Enabling a Safe Digital Advertising Ecosystem

Google has a crucial stake in a healthy and sustainable digital
advertising ecosystem—something we’ve worked to enable for nearly
20 years. Every day, we invest significant team hours and
technological resources in protecting the users, advertisers and
publishers that make the internet so useful. And
every year
, we share key actions and data about our efforts to
keep the ecosystem safe by enforcing our policies across
platforms.

Bad ads taken down
Dozens of new ads policies to take down billions of bad
ads

In 2018, we faced new challenges in areas where online
advertising could be used to scam or defraud users offline. For
example, we created
a new policy
banning ads from for-profit bail bond providers
because we saw evidence that this sector was taking advantage of
vulnerable communities. Similarly, when we saw a rise in ads
promoting deceptive experiences to users seeking addiction
treatment services, we consulted with experts and restricted
advertising to certified organizations. In all, we introduced 31
new ads policies in 2018 to address abuses in areas including
third-party tech support, ticket resellers, cryptocurrency and
local services such as garage door repairmen, bail bonds and
addiction treatment facilities.

We took down 2.3 billion bad ads in 2018 for violations of both
new and existing policies, including nearly 207,000 ads for ticket
resellers, over 531,000 ads for bail bonds and approximately 58.8
million phishing ads. Overall, that’s more than six million bad
ads, every day.

Ticket Resellers

As we continue to protect users from bad ads, we’re also
working to make it easier for advertisers to ensure their creatives
are policy compliant. Similar to our
AdSense Policy Center
, next month we’ll launch a new Policy
manager
in Google Ads that will give tips on common policy
mistakes to help well-meaning advertisers and make it easier to
create and launch compliant ads.

Taking on bad actors with improved technology

Last year, we also made a concerted effort to go after the bad
actors behind numerous bad ads, not just the ads themselves. Using
improved machine learning technology, we were able to identify and
terminate almost one million bad advertiser accounts, nearly double
the amount we terminated in 2017. When we take action at the
account level, it helps to address the root cause of bad ads and
better protect our users.

In 2017, we launched new technology that allows for more
granular removal of ads from websites when only a small number of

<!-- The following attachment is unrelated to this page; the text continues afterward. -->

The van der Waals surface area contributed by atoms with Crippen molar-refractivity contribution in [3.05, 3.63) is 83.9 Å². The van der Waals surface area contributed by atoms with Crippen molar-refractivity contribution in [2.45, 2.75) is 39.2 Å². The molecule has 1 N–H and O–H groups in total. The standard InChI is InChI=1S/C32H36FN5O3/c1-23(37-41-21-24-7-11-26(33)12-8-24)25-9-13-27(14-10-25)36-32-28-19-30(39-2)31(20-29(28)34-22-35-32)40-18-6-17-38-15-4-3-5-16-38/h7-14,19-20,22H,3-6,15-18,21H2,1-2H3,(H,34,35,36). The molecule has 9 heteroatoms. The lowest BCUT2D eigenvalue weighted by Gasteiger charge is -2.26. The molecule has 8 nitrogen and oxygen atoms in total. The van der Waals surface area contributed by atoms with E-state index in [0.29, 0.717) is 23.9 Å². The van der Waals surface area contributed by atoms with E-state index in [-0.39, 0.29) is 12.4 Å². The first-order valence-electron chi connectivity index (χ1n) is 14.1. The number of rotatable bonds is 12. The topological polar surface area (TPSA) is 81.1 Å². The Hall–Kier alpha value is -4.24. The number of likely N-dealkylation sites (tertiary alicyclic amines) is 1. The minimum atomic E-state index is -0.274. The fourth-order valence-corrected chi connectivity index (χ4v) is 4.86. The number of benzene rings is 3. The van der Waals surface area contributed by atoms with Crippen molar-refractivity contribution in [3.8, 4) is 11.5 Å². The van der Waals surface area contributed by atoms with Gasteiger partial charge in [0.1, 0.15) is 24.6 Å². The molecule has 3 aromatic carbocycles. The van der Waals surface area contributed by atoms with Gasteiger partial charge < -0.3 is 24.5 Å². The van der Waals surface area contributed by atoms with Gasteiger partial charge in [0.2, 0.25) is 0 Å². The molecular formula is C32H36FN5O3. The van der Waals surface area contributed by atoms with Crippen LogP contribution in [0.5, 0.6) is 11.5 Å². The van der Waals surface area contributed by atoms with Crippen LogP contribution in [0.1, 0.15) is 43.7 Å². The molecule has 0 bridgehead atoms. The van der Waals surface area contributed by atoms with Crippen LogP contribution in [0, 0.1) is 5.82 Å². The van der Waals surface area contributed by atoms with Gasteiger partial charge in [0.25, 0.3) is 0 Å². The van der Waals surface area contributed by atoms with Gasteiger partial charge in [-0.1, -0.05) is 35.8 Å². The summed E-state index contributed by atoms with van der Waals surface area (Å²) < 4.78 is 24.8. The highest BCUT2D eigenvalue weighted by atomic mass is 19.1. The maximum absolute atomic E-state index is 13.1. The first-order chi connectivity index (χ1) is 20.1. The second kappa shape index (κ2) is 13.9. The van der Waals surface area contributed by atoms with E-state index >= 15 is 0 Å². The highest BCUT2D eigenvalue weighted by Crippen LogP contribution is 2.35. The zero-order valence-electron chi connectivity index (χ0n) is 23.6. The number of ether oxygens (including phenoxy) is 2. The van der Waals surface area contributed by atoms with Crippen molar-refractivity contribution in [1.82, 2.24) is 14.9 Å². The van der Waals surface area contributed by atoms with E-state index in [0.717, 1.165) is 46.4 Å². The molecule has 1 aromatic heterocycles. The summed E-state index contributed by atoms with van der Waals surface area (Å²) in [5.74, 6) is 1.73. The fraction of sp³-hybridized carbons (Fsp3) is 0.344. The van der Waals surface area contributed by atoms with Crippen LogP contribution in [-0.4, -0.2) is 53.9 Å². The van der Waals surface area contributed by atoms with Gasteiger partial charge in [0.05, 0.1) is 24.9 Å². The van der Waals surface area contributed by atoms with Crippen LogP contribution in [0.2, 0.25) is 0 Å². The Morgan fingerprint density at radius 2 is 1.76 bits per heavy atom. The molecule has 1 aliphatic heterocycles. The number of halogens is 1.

pages on a site are violating our policies. In 2018, we launched
330 detection classifiers to help us better detect “badness” at the
page level—that’s nearly three times the number of classifiers we
launched in 2017. So while we terminated nearly 734,000 publishers
and app developers from our ad network, and removed ads completely
from nearly 1.5 million apps, we were also able to take more
granular action by taking ads off of nearly 28 million pages that
violated our publisher policies. We use a combination of manual
reviews and machine learning to catch these kinds of
violations.

Addressing key challenges within the digital ads ecosystem

From reports of “fake news” sites, to questions about who is
purchasing political ads, to massive ad fraud operations, there are
fundamental concerns about the role of online advertising in
society. Last year, we launched a
new policy
for election ads in the U.S. ahead of the 2018
midterm elections. We verified nearly 143,000 election ads in the
U.S. and launched a new
political ads transparency report
that gives more information
about who bought election ads. And in 2019, we’re launching
similar tools ahead of elections in the
EU
and
India
.

We also continued to tackle the challenge of misinformation and
low-quality sites, using several different policies to ensure our
ads are supporting legitimate, high-quality publishers. In 2018, we
removed ads from approximately 1.2 million pages, more than 22,000
apps, and nearly 15,000 sites across our ad network for violations
of policies directed at misrepresentative, hateful or other
low-quality content. More specifically, we removed ads from almost
74,000 pages for violating our “dangerous or derogatory”
content policy, and took down approximately 190,000 ads for
violating this policy. This policy includes a prohibition on hate
speech and protects our users, advertisers and publishers from
hateful content across platforms.  

How we took down one of the biggest ad fraud operations
ever in 2018

In 2018, we worked closely with cybersecurity firm White Ops,
the FBI, and others in the industry to take down one of the largest
and most complex international ad fraud operations we’ve ever
seen. Codenamed “3ve”, the operation used sophisticated tactics
aimed at exploiting data centers, computers infected with malware,
spoofed fraudulent domains and fake websites. In aggregate, 3ve
produced more than 10,000 counterfeit domains, and generated over 3
billion daily bid requests at its peak.

3ve tried to evade our enforcements, but we conducted a
coordinated takedown of their infrastructure. We referred the case
to the FBI, and late last year charges were announced against eight
individuals for crimes including aggravated identity theft and
money laundering. Learn more about 3ve and our work to take it down
on our
Security Blog
, as well as through this
white paper
that we co-authored with White Ops.

We will continue to tackle these issues because as new trends
and online experiences emerge, so do new scams and bad actors. In
2019, our work to protect users and enable a safe advertising
ecosystem that works well for legitimate advertisers and publishers
continues to be a top priority.

Source: FS – Social Media Blogs 2
Enabling a Safe Digital Advertising Ecosystem